iOS 10 Security Flaw Leaves iPhone Backups Vulnerable to Hackers
The latest version of Apple's mobile operating system, iOS 10, features a "major security flaw" that makes it easier for hackers to crack passwords through local iTunes backups, according to the Moscow-based digital forensics and password recovery firm ElcomSoft.
In a blog post Friday, ElcomSoft's Oleg Afonin called the potential impact of the security weakness "severe." Apple released iOS 10 on September 13, three days before it launched the iPhone 7 and iPhone 7 Plus, both of which run the new operating system.
The flaw stems from an alternative password verification mechanism that Apple added to iOS 10 backups, according to Afonin. The new method, which sits alongside a previous backup method used in iOS 9 and earlier versions, allows hackers to guess at a device's password anywhere from 40 to 2,500 times faster than before, he said.
80%-90% Chance of Password Recovery
"When working on an iOS 10 update for Elcomsoft Phone Breaker [ElcomSoft's forensics tool for iOS and BlackBerry devices], we discovered an alternative password verification mechanism added to iOS 10 backups," Afonin said in his blog post. "We looked into it, and found out that the new mechanism skips certain security checks, allowing us to try passwords approximately 2500 times faster compared to the old mechanism used in iOS 9 and older."
Using Phone Breaker with a variety of password dictionary resources, a hacker running those tools over a two-day period has an 80 percent to 90 percent chance of recovering a password on an iOS 10 device, Afonin added.
Apple did not respond to our request for comment on the ElcomSoft report. However, Forbes reported Friday that the company provided the following statement: "We're aware of an issue that affects the encryption strength for backups of devices on iOS 10 when backing up to iTunes on the Mac or PC. We are addressing this issue in an upcoming security update. This does not affect iCloud backups."
According to Forbes, Apple recommended that iOS users employ strong passwords and ensure only authorized users can access their devices. "Additional security is also available with FileVault whole disk encryption," the statement noted.
Requires Physical Access to Device
However, the vulnerability exists only if a hacker has physical access to an iOS 10 device, SnoopWall CEO Gary Miliefsky said in article published today in The Cointelegraph, a financial technology news site.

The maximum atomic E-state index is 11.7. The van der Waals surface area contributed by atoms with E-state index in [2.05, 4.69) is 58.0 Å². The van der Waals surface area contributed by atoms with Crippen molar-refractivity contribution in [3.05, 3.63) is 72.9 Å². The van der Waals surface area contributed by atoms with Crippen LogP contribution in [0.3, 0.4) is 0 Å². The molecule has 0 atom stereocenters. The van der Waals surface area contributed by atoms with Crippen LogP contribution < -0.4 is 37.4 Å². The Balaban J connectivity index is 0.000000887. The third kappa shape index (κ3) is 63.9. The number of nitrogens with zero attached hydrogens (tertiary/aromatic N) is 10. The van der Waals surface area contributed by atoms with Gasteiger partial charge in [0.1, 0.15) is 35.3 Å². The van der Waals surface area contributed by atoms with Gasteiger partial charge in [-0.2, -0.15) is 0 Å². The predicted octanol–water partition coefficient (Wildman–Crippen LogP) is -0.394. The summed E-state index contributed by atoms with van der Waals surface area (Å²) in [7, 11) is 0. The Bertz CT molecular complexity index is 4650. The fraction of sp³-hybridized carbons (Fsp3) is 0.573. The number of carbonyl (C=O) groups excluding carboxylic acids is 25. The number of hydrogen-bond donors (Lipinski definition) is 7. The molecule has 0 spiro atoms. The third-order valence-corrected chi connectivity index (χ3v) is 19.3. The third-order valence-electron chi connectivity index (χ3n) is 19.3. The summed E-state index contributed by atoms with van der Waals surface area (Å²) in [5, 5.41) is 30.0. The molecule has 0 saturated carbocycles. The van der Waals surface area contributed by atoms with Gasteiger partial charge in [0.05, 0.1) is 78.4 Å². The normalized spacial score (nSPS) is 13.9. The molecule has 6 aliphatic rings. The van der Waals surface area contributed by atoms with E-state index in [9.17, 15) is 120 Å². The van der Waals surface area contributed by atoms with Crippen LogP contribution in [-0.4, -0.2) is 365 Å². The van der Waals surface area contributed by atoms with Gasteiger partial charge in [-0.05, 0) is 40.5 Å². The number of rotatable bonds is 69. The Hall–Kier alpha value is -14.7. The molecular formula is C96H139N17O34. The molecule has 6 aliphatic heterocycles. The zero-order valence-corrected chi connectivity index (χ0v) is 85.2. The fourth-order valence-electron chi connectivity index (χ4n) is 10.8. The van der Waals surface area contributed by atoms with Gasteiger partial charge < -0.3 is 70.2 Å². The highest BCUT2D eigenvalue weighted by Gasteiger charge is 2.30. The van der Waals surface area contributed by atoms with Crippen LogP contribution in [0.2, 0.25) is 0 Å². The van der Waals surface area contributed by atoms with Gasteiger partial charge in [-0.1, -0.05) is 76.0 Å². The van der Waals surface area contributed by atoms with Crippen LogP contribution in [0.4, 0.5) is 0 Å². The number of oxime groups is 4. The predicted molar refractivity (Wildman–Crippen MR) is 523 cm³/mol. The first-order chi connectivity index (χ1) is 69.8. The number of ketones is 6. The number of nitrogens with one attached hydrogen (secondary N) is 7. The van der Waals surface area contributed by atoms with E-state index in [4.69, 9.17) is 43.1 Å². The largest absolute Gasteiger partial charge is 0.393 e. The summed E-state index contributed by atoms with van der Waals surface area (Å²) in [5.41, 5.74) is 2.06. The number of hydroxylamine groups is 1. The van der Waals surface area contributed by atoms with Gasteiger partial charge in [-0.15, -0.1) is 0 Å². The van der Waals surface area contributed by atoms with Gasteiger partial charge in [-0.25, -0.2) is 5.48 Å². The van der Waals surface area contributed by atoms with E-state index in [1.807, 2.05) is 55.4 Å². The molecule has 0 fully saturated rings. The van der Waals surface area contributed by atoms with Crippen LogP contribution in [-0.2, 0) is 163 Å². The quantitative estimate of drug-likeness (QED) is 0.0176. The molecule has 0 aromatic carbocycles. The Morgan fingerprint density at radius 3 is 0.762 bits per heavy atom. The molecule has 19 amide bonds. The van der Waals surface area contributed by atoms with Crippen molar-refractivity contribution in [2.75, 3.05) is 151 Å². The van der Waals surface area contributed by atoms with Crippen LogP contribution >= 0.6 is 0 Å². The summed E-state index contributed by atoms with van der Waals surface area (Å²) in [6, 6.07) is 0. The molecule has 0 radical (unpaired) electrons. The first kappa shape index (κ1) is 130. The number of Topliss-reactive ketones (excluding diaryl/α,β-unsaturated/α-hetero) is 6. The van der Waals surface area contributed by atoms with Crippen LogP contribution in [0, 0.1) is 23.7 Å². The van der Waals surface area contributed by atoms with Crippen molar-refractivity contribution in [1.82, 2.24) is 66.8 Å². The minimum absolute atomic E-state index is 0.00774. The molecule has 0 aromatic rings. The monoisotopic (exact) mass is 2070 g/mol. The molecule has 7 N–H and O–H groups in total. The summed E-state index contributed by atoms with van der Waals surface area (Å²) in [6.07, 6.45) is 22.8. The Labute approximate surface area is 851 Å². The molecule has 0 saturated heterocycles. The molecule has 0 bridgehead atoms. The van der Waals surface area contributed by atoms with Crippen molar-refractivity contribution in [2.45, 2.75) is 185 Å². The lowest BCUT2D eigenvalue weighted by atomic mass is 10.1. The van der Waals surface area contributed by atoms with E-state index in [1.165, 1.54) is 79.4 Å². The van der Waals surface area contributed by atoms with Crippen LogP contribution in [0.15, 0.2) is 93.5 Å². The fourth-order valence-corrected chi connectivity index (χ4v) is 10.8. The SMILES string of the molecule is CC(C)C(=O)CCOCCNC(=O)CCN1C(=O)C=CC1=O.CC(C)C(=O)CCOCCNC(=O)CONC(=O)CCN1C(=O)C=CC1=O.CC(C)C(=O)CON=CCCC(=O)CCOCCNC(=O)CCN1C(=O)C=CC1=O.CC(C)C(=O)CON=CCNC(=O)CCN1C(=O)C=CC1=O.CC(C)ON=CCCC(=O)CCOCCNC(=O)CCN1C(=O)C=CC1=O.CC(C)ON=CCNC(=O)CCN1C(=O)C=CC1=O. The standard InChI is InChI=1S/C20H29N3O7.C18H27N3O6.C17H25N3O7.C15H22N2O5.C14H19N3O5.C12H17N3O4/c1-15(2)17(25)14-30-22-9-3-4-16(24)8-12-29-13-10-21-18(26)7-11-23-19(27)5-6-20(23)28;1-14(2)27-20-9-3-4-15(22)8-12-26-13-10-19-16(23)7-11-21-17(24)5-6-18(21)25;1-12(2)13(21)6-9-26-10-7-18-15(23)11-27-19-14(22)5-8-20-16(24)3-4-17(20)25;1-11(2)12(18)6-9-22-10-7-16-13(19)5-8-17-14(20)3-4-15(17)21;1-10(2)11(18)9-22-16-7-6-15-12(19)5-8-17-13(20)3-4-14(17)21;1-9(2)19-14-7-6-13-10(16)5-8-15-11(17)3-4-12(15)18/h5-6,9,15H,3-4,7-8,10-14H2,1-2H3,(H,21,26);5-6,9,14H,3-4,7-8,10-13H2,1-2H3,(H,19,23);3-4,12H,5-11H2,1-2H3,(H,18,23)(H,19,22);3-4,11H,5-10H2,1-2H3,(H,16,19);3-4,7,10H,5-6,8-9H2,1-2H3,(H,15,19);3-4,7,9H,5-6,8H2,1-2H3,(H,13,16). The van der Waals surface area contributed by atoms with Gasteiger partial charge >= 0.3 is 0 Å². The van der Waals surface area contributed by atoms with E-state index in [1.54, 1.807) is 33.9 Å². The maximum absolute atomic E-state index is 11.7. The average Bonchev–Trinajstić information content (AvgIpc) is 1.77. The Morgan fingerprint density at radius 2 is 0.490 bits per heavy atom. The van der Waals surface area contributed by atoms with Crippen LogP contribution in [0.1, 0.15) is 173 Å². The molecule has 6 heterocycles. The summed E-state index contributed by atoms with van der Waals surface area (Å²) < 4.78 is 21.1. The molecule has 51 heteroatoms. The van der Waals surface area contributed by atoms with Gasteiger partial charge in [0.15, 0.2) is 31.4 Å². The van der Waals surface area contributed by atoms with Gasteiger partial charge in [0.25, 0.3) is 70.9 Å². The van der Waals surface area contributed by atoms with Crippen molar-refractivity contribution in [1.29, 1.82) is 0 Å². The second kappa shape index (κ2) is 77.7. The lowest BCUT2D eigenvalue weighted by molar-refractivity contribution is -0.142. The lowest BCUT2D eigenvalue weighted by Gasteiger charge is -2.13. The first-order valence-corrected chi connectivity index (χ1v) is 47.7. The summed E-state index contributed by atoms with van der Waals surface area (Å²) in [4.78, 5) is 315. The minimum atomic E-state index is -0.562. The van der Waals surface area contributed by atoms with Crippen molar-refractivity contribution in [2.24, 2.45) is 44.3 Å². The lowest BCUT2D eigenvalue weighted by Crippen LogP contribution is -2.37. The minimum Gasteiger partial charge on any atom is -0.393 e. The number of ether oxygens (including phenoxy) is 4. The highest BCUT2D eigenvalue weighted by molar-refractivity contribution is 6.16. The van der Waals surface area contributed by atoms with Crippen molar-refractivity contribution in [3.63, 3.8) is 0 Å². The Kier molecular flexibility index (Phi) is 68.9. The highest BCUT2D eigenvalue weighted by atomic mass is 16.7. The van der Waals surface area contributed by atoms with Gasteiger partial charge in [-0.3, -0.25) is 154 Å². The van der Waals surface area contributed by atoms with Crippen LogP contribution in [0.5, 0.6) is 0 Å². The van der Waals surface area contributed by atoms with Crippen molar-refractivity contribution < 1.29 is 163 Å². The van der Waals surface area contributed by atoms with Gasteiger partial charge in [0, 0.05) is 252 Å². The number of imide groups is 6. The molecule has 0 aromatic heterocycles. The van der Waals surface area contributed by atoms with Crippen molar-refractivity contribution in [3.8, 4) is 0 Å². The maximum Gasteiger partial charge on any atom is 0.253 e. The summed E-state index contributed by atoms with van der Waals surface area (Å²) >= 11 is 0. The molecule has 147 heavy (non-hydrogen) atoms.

"It's not that big of a deal if you use a really good password that's not a word or combo of words in the dictionary," Miliefsky said. "Bottom line is; someone brute forcing your phone needs to have it in hand physically anyway."
A number of users on Apple's online communities have raised questions about iOS 10 and posted complaints about security issues with the operating system.
Per Thorsheim, a Norway-based security advisor and CEO of God Praksis, wanted to know why Apple would have introduced the new password method to iOS 10, calling the change "devastating."
"Apple has taken us through many betas of iOS 10, so it is easy to say that this didn't happen by pure error," Thorsheim wrote in a blog post. "The interesting question for Apple to answer is whether this massive weakening of your security & privacy is intentional, if it is a stupid glitch, or is it clueless crypto/developers?"
Computer security analyst Graham Cluley also questioned Apple's approach. [C]onsidering that Apple has been making such an impressive stand recently on security, fighting attempts to force it to weaken the security of its mobile devices, it's disappointing to see this apparent backward step," he wrote in a blog post.
Image credit: Product shots by Apple.
Posted: 2016-10-04 @ 4:09am PT
I wouldn't be at all surprised if this has been put in deliberately to satisfy the Feds after the trouble over cracking the terrorist couples phone in San Diego last year. Exposing us all in their efforts to "protect us".